Obama closer to closing Guantanamo, but hurdles remain
The White House is inching closer to its goal of closing the U.S. military prison at Guantanamo Bay — home to some of the men subjected to brutal CIA interrogations.
But even though President Barack Obama has seemingly speeded up the process, with six more detainees transferred in the past week, he may not complete the task before leaving the Oval Office.
Four Syrians, a Palestinian and a Tunisian — who were never charged or tried for any crime — left the prison at the weekend for Uruguay, after more than 13 years of imprisonment.
The long-anticipated move brings the number of Guantanamo detainees freed this year to 19 — 13 of them transferred out in little more than a month.
“The administration’s policy on Guantanamo is clear: The continued operation of the Guantanamo Bay detention facility poses profound risks to our national security and it must be closed,” National Security Council spokesman Patrick Ventrell told AFP.
“The American people should not be spending hundreds of millions of dollars a year on a facility that harms our standing in the world, damages our relationships with key allies, and emboldens violent extremists.”
The prison — opened under then president George W. Bush to house terror suspects after the September 11, 2001 attacks — has long been controversial, both for the incarceration of uncharged and untried suspects and for the brutal interrogations of some detainees.
The extent of the torture inflicted on detainees including self-proclaimed 9/11 mastermind Khalid Sheikh Mohammed and Abu Zubaydah, allegedly Osama Bin Laden’s right-hand man, was detailed in an explosive US Senate report released Tuesday.
‘Steep hill to climb’
But six years after Obama was elected having made a campaign promise to close the prison, 136 detainees still remain, 67 of whom have been cleared for release by either the Bush or Obama administrations.
“There?s a very steep hill to climb to close the facility in the next couple of years,” said Dixon Osburn, an adjunct fellow at the American Security Project, a Washington think tank.
Prison commander Colonel David Heath has said it was “unrealistic” to expect the prison to close before the next presidential election in November 2016.
Several more transfers are planned in the coming weeks of inmates whose releases have been approved, an administration official told AFP on condition of anonymity.
And for another 50 or so inmates, reviews are ongoing to determine if they can be released.
The military’s Periodic Review Board will consider whether those detainees still “pose a significant threat to the security of the United States,” explained a Pentagon spokesman, Lieutenant-Colonel Myles Caggins.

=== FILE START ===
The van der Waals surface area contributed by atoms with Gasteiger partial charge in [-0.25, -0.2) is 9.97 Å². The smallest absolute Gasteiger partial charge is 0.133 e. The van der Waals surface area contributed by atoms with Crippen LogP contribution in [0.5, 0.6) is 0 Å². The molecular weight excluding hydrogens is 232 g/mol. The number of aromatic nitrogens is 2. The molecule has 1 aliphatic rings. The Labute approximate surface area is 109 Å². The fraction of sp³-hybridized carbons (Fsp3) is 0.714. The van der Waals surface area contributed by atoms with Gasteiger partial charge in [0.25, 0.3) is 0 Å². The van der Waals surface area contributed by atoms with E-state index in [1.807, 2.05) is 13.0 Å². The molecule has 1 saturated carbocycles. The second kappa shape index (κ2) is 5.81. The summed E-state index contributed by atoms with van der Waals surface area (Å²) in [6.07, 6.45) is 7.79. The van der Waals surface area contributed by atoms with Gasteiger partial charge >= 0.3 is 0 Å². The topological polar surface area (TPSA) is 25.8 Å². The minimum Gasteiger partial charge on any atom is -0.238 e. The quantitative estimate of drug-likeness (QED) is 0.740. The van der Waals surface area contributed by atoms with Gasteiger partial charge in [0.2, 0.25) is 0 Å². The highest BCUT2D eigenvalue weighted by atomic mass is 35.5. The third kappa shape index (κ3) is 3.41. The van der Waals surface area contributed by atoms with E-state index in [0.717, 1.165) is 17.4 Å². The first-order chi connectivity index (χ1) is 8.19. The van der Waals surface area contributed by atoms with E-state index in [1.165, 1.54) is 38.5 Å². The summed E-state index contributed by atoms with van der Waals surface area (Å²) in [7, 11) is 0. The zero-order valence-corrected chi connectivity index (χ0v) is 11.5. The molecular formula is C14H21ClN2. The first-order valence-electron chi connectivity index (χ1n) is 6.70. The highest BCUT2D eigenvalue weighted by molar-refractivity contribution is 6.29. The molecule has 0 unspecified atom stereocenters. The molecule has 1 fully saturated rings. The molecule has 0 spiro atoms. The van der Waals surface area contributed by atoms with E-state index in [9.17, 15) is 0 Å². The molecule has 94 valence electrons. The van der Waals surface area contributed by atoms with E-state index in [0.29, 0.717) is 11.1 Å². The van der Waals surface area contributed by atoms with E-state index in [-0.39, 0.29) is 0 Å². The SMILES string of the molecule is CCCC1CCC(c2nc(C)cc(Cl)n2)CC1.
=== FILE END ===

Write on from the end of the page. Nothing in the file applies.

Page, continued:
Advocacy group Human Rights First has pressed the board to speed up hearings so they can review all outstanding cases before the end of next year and urged Obama to “double down on transfers.”
But with the US Congress opposed to transferring former Guantanamo detainees onto US soil, third-party countries will need to be found for many of the remaining inmates.
“We are reaching out to many countries from across the globe and are very appreciative of the support we are receiving,” said Ian Moss, spokesman for State Department special envoy Cliff Sloan, who has been tapped to lead efforts to close the prison.
The biggest transfer challenge? The Yemeni prisoners.
“Of the 67 cleared detainees, 54 are Yemenis,” said lawyer David Remes, who represents several of them.
“The U.S. is unlikely to send them home to Yemen because the country is disintegrating and violence is everywhere. But can Obama find enough other countries to take all of the cleared Yemenis?”
Remes said Obama will not be able to close Guantanamo before he leaves office unless Congress authorizes detainee transfers to the United States — something he deems “unlikely.”
And even if all cleared inmates get repatriated or transferred elsewhere, there would still remain some 15 “high-value” detainees.
These inmates, who include the five men accused in the 9/11 attacks, face trial at a special military tribunal because they are considered too dangerous to be tried or incarcerated in the United States.
But in a perhaps promising sign, the Uruguay transfer came just as a new Pentagon chief was tapped to replace Chuck Hagel, who was suspected of dragging his heels over the issue.
Human Rights First immediately urged Ashton Carter, who will succeed Hagel if confirmed by the Senate, to make “closing Guantanamo … one of the Pentagon?s top priorities for the next two years.”